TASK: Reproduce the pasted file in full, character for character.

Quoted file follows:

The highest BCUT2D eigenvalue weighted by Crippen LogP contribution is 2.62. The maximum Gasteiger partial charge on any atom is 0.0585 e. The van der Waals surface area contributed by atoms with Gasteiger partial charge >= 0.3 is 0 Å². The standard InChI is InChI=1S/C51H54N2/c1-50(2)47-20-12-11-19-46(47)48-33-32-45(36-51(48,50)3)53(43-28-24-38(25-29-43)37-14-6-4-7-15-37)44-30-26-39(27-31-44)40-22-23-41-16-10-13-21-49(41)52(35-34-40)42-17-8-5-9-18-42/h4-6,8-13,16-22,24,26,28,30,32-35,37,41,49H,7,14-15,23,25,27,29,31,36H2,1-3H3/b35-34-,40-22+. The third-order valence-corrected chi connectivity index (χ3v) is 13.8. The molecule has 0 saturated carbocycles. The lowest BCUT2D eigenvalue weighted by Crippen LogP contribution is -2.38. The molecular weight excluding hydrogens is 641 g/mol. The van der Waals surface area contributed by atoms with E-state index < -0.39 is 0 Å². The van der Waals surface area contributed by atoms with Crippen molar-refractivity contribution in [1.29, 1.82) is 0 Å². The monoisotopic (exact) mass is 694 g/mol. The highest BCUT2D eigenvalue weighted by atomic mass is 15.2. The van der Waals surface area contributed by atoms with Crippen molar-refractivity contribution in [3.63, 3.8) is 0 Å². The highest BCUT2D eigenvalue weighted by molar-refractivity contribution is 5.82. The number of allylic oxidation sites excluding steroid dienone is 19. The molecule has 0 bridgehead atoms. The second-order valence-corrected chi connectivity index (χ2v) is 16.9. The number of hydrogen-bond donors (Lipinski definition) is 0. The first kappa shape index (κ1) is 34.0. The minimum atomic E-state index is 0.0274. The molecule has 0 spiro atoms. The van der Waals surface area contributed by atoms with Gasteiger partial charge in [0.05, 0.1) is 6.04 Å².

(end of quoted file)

The highest BCUT2D eigenvalue weighted by Crippen LogP contribution is 2.62. The maximum Gasteiger partial charge on any atom is 0.0585 e. The van der Waals surface area contributed by atoms with Gasteiger partial charge >= 0.3 is 0 Å². The standard InChI is InChI=1S/C51H54N2/c1-50(2)47-20-12-11-19-46(47)48-33-32-45(36-51(48,50)3)53(43-28-24-38(25-29-43)37-14-6-4-7-15-37)44-30-26-39(27-31-44)40-22-23-41-16-10-13-21-49(41)52(35-34-40)42-17-8-5-9-18-42/h4-6,8-13,16-22,24,26,28,30,32-35,37,41,49H,7,14-15,23,25,27,29,31,36H2,1-3H3/b35-34-,40-22+. The third-order valence-corrected chi connectivity index (χ3v) is 13.8. The molecule has 0 saturated carbocycles. The lowest BCUT2D eigenvalue weighted by Crippen LogP contribution is -2.38. The molecular weight excluding hydrogens is 641 g/mol. The van der Waals surface area contributed by atoms with E-state index < -0.39 is 0 Å². The van der Waals surface area contributed by atoms with Crippen molar-refractivity contribution in [1.29, 1.82) is 0 Å². The monoisotopic (exact) mass is 694 g/mol. The highest BCUT2D eigenvalue weighted by atomic mass is 15.2. The van der Waals surface area contributed by atoms with Crippen molar-refractivity contribution in [3.63, 3.8) is 0 Å². The highest BCUT2D eigenvalue weighted by molar-refractivity contribution is 5.82. The number of allylic oxidation sites excluding steroid dienone is 19. The molecule has 0 bridgehead atoms. The second-order valence-corrected chi connectivity index (χ2v) is 16.9. The number of hydrogen-bond donors (Lipinski definition) is 0. The first kappa shape index (κ1) is 34.0. The minimum atomic E-state index is 0.0274. The molecule has 0 spiro atoms. The van der Waals surface area contributed by atoms with Gasteiger partial charge in [0.05, 0.1) is 6.04 Å².